If there’s any good news to come out of the COVID-19 pandemic, at least from an IT perspective, it’s that even more companies have moved to the cloud — or are planning to make the switch. Industry predictions show no signs of cloud adoption slowing down.
But cloud migration can be a daunting task for some businesses. After all, companies have large volumes of data to import between their existing infrastructure and the cloud. However, planning and knowledge of a cloud environment minimizes the stress of migration. Here’s what you need to keep in mind to ensure a successful migration to the cloud.
Step #1: Assess Your Business Needs
Before any data is moved, you have to ask why migration is necessary. Here are some common reasons organizations opt to move to the cloud:
Outdated data center. You have an on-premise data center that contains older servers and network equipment. Or you have hardware/software that’s reaching its end of life, and that means it won’t be supported by the vendors. In either situation, you need to consider the capital investment of a new data center or migration to the cloud.
Accessibility. In some cases, companies examine cloud potential to increase remote accessibility for their employees. Lots of businesses are looking at the change in the working model from people being in the office to now working remotely.
Step #2: Develop a Plan for Switching to the Cloud
Plan creation is the next step in the migration process once an assessment is completed. At this stage, you determine the resources necessary to complete the task.
Case in point: an experienced team is required to handle the project. It’s essential the team members and the project lead have a solid understanding of cloud computing and migration.
If you determine the capability for cloud migration isn’t available, then you must decide how to proceed. Many businesses rely on third-party cloud development partners to handle the heavy lifting. Though it requires an initial investment, hiring a specialized partner offers a huge return on investment. Not only in the speed of the migration, but also in the education and stability provided in its operations.
Once you have refined the makeup of the implementation team, your next step is to perform an IT audit. This process determines the hardware, software, and data that needs to be migrated. This factor can have a huge impact on how successful the migration project will go. And if you don't have a good inventory or a good listing of all these things that can cause delays, it can cause a cloud migration project to fail.
We recommend asking several questions in your plan development. These include:
- Does your cloud migration strategy match the execution capabilities of your team?
- Does your budget match your goals?
- How will processes already in place be affected when your operations are migrated to the cloud?
Step #3: Mobilize Your Transition to the Cloud
The last step in the cloud migration process is to mobilize your plans and integrate the hardware, software, and data with the cloud infrastructure. This comprises activation of the approved plan, the establishment of timelines, and parallel testing to ensure there are minimal issues.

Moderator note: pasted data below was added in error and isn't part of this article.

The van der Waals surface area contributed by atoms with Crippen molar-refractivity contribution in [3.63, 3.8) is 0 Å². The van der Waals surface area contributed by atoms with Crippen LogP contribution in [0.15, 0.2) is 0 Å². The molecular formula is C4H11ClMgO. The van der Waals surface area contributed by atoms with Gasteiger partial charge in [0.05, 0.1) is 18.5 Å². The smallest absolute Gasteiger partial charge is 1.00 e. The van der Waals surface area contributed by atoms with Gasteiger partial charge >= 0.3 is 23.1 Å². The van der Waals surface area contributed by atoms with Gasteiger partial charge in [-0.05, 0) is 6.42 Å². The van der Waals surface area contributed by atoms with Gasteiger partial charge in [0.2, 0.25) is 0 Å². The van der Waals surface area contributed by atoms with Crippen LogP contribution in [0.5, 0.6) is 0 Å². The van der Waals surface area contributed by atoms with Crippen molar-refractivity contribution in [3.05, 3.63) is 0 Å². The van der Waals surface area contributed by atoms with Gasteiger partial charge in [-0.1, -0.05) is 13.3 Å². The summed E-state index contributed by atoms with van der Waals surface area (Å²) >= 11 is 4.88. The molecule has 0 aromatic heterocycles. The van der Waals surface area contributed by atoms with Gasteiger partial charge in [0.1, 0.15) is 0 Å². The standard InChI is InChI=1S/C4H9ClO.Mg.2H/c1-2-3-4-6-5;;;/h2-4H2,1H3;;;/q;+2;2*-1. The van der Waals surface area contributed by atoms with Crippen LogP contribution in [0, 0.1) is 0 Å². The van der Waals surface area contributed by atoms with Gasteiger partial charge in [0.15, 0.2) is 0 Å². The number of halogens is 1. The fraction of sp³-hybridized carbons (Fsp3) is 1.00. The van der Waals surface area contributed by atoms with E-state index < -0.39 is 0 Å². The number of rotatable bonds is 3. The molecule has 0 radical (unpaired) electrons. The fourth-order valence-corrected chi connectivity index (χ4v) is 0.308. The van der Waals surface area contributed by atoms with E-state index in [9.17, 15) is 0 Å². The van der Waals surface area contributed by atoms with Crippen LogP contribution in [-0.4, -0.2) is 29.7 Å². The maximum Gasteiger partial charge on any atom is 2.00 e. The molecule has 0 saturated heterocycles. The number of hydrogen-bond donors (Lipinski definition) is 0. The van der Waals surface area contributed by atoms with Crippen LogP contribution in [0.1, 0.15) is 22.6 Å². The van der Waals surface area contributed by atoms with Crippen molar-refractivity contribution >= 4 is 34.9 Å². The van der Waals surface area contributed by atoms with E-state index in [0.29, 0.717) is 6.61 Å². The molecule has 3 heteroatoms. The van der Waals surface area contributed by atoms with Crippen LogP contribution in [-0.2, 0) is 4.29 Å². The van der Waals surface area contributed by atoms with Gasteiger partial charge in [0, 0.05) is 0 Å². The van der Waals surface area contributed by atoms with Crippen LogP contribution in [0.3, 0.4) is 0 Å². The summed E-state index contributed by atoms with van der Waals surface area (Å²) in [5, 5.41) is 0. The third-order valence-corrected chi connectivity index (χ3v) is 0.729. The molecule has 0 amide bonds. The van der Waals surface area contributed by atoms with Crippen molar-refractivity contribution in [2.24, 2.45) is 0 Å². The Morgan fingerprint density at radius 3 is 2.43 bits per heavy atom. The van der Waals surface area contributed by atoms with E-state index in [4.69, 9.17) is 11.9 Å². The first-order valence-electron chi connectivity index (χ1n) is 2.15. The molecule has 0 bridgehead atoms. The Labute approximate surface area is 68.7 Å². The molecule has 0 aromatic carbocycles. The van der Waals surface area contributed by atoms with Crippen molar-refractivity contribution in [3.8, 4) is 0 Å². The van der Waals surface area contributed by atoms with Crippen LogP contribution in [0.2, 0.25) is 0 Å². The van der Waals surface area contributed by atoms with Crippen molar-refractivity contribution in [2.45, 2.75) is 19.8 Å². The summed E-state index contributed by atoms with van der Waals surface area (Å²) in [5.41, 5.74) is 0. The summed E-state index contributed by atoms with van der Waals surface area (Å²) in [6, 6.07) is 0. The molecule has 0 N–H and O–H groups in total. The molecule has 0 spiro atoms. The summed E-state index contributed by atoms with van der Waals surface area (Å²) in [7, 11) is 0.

The mobilization phase is an absolute necessity to understand your applications. You must know how they work together. This determines what your architecture looks like once it’s moved to the cloud.
In addition to application comprehension, your team needs to reexamine regulatory compliance and cybersecurity requirements. For instance, this might involve PCI-DSS protocols if your business accepts credit card payments. Healthcare organizations need to make sure the data is HIPAA compliant once it’s migrated.
There are several ways to migrate your operations to the cloud to avoid minimal production outages. Amazon calls it the 6 Rs:
- Rehost, also known as a lift and shift, is taking your existing IT infrastructure and directly moving it to AWS.
- Replatform, sometimes known as a lift-turn-shift, is when an organization moves its data to a managed service. For instance, transferring your relational database from an internal space to AWS.
- Re-architect or refactor is essentially when you re-imagine your application with cloud-native capabilities with the goal of improving availability, scalability, and reliability.
- Repurchase is generally when you move your application from perpetual licenses to software-as-a-service.
- Retire is an option to consider if the application is no longer needed. The data remains on internal devices for further review.
- Retain is when you decide to delay the migration to a later point and do nothing for now.
Remember, a migration to the cloud doesn’t have to be a headache if the above steps are followed. With time to assess, plan, mobilize, and implement, your migration can be completed smoothly, without disrupting your services.
About the author: Robert Bryant is a Solutions Architect at ClearScale.